If there’s a visual language every one of us uses every day, it’s the language of dreams. And dreams underscore how much meaning is carried by imagery, in the feeling created by overall relationships in the scene and not in what the things are in the scene. So much of waking life is concerned with identity and definitions. But definitions are not meaning. A book thrown at us means something quite different than the book in our lap. It is only in the relationships that we see conditions of attack or comfort. A dream can emphasize the more complex feelings like confinement, paranoia or disorientation, and every one of them could be taking place in our living room. The gestalt, the feel of the whole picture, is understood like we understand the relative safety or creepiness of a new place we visit. Our initial impression includes what we expect from the type of surroundings in relation to our personal intentions.
All the meaning of dreams is connected to how it feels to be there. The attraction for the surrealists was the complete visual freedom to put anything with anything, to neutralize the power of definitions and emphasize the feeling we get from the whole picture. The room in the dream may look exactly like it always does, but the foreboding connects to a memory and what about it should be reinforced. Erich Fromm wrote that dreams process emotional evaluations of situations that weren’t noticed in the practical concerns of the day. Dreams are largely visual and do their job whether we remember them or not. Free from real world constraints the subjective experience felt by the dreamer is interpreted with whatever symbols fit. When something is wrong with the picture it shows.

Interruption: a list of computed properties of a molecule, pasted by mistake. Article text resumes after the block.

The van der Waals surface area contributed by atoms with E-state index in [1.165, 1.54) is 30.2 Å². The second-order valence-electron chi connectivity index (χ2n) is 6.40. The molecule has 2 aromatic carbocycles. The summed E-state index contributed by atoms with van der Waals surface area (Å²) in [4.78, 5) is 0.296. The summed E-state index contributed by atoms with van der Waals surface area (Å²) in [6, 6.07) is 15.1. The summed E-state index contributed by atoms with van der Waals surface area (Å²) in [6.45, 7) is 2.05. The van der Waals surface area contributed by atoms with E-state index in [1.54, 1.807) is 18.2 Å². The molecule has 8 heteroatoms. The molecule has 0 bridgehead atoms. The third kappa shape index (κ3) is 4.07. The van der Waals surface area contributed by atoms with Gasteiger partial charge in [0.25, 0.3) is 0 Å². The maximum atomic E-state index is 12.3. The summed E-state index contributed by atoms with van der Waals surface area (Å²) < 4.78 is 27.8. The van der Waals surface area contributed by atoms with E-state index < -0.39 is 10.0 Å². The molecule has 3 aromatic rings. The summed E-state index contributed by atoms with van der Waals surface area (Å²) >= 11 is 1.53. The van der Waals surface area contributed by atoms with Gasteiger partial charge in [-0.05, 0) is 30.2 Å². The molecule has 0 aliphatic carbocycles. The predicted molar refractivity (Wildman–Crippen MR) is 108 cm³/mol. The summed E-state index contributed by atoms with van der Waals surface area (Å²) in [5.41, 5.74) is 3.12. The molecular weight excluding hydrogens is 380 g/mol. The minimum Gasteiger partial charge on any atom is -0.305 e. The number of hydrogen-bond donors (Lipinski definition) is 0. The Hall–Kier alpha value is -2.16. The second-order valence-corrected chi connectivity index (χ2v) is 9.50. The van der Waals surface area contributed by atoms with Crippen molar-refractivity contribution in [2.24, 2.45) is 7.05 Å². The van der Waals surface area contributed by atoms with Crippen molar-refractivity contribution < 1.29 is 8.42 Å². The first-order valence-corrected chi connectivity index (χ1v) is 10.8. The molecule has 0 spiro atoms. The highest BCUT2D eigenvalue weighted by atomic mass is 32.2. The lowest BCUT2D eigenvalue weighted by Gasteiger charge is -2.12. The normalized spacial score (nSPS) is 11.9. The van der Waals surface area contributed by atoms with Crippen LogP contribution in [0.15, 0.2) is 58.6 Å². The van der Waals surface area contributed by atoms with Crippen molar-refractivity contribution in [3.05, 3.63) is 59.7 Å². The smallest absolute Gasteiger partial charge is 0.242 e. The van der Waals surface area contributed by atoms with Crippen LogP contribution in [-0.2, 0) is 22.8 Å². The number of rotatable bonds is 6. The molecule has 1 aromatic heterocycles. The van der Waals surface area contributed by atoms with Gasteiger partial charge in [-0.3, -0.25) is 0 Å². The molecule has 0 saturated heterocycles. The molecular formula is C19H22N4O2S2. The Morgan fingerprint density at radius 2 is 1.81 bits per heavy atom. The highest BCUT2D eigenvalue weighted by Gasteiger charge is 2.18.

Visual language is the dominant mode in dreams. We are shown the way to look at something where conscious purposes may obscure an important ingredient. Dreams are a mechanism in our ongoing adjustments for psychological balance. With conscious purposes focusing most of our attention during the day, subtle feelings about experience are missed. The current idea about the dream compensating for the onesidedness of waking life dates back to early Taoism which felt the same thing. The language of dreams is the universal language. They portray subjective states as actions with greater precision than language can manage.
Many who study dreams say the faculty of imagination continues at night and artists like Salvador Dali felt night imagination, unobstructed by conscious desires was far superior and developed his system of waking himself so as to do “hand painted dream photographs”.
Non-artists have experienced the insight that led to a solution or a discovery in a dream.
Scholars of most religions treat dreams with respect. It’s written in the Talmud- “A dream is its own interpretation.” This is a way of saying dreams show us something. Rabbi Jonathan said, “A man is shown in his dreams what he thinks in his heart.” This is like what Emerson meant when he said the wise person reads their dreams for self-knowledge, not the details but the quality.
Dreams emphasize the importance of your position, where you are. Daydreaming envisions a different position and dreaming of the future is where you want to be. Visual language is everyone’s heritage. Conscious cultivation of it can deepen our holistic understanding.